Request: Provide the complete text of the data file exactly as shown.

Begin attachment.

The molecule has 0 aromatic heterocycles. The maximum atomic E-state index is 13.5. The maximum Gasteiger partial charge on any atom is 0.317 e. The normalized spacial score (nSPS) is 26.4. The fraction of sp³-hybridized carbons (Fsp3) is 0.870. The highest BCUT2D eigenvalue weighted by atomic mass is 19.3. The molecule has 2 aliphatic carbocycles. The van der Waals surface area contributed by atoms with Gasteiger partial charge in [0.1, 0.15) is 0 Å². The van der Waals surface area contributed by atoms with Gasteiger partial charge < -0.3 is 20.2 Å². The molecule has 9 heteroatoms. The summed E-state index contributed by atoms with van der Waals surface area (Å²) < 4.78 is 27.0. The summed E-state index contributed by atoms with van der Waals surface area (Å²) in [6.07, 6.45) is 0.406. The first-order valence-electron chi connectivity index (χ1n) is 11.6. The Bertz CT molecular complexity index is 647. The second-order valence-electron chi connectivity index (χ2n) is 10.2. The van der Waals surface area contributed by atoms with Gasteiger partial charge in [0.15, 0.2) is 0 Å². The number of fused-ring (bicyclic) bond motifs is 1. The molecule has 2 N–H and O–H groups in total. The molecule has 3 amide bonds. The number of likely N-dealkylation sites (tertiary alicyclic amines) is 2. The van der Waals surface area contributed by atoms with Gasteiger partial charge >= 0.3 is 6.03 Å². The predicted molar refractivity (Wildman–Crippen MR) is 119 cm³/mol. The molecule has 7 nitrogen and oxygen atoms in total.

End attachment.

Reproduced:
The molecule has 0 aromatic heterocycles. The maximum atomic E-state index is 13.5. The maximum Gasteiger partial charge on any atom is 0.317 e. The normalized spacial score (nSPS) is 26.4. The fraction of sp³-hybridized carbons (Fsp3) is 0.870. The highest BCUT2D eigenvalue weighted by atomic mass is 19.3. The molecule has 2 aliphatic carbocycles. The van der Waals surface area contributed by atoms with Gasteiger partial charge in [0.1, 0.15) is 0 Å². The van der Waals surface area contributed by atoms with Gasteiger partial charge < -0.3 is 20.2 Å². The molecule has 9 heteroatoms. The summed E-state index contributed by atoms with van der Waals surface area (Å²) < 4.78 is 27.0. The summed E-state index contributed by atoms with van der Waals surface area (Å²) in [6.07, 6.45) is 0.406. The first-order valence-electron chi connectivity index (χ1n) is 11.6. The Bertz CT molecular complexity index is 647. The second-order valence-electron chi connectivity index (χ2n) is 10.2. The van der Waals surface area contributed by atoms with Gasteiger partial charge in [0.15, 0.2) is 0 Å². The number of fused-ring (bicyclic) bond motifs is 1. The molecule has 2 N–H and O–H groups in total. The molecule has 3 amide bonds. The number of likely N-dealkylation sites (tertiary alicyclic amines) is 2. The van der Waals surface area contributed by atoms with Gasteiger partial charge >= 0.3 is 6.03 Å². The predicted molar refractivity (Wildman–Crippen MR) is 119 cm³/mol. The molecule has 7 nitrogen and oxygen atoms in total.